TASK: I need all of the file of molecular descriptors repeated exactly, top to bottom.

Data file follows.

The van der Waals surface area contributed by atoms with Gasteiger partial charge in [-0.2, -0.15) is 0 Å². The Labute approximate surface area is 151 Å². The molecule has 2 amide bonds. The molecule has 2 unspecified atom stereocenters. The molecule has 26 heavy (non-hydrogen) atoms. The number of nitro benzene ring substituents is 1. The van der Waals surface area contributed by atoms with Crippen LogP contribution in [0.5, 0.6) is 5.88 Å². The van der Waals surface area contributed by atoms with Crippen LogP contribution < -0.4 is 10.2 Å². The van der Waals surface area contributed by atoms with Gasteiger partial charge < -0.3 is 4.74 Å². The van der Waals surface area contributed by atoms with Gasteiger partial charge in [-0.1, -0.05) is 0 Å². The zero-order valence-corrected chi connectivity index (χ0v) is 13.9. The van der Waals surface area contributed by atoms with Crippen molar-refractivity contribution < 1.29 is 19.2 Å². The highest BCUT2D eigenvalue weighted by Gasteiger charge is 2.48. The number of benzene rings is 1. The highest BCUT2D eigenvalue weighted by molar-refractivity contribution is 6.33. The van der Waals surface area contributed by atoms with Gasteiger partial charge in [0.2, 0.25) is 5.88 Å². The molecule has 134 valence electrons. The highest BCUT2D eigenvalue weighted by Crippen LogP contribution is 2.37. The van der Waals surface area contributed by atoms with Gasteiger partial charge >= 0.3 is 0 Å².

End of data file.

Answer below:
The van der Waals surface area contributed by atoms with Gasteiger partial charge in [-0.2, -0.15) is 0 Å². The Labute approximate surface area is 151 Å². The molecule has 2 amide bonds. The molecule has 2 unspecified atom stereocenters. The molecule has 26 heavy (non-hydrogen) atoms. The number of nitro benzene ring substituents is 1. The van der Waals surface area contributed by atoms with Crippen LogP contribution in [0.5, 0.6) is 5.88 Å². The van der Waals surface area contributed by atoms with Crippen LogP contribution < -0.4 is 10.2 Å². The van der Waals surface area contributed by atoms with Gasteiger partial charge < -0.3 is 4.74 Å². The van der Waals surface area contributed by atoms with Gasteiger partial charge in [-0.1, -0.05) is 0 Å². The zero-order valence-corrected chi connectivity index (χ0v) is 13.9. The van der Waals surface area contributed by atoms with Crippen molar-refractivity contribution < 1.29 is 19.2 Å². The highest BCUT2D eigenvalue weighted by Gasteiger charge is 2.48. The number of benzene rings is 1. The highest BCUT2D eigenvalue weighted by molar-refractivity contribution is 6.33. The van der Waals surface area contributed by atoms with Gasteiger partial charge in [0.2, 0.25) is 5.88 Å². The molecule has 134 valence electrons. The highest BCUT2D eigenvalue weighted by Crippen LogP contribution is 2.37. The van der Waals surface area contributed by atoms with Gasteiger partial charge >= 0.3 is 0 Å².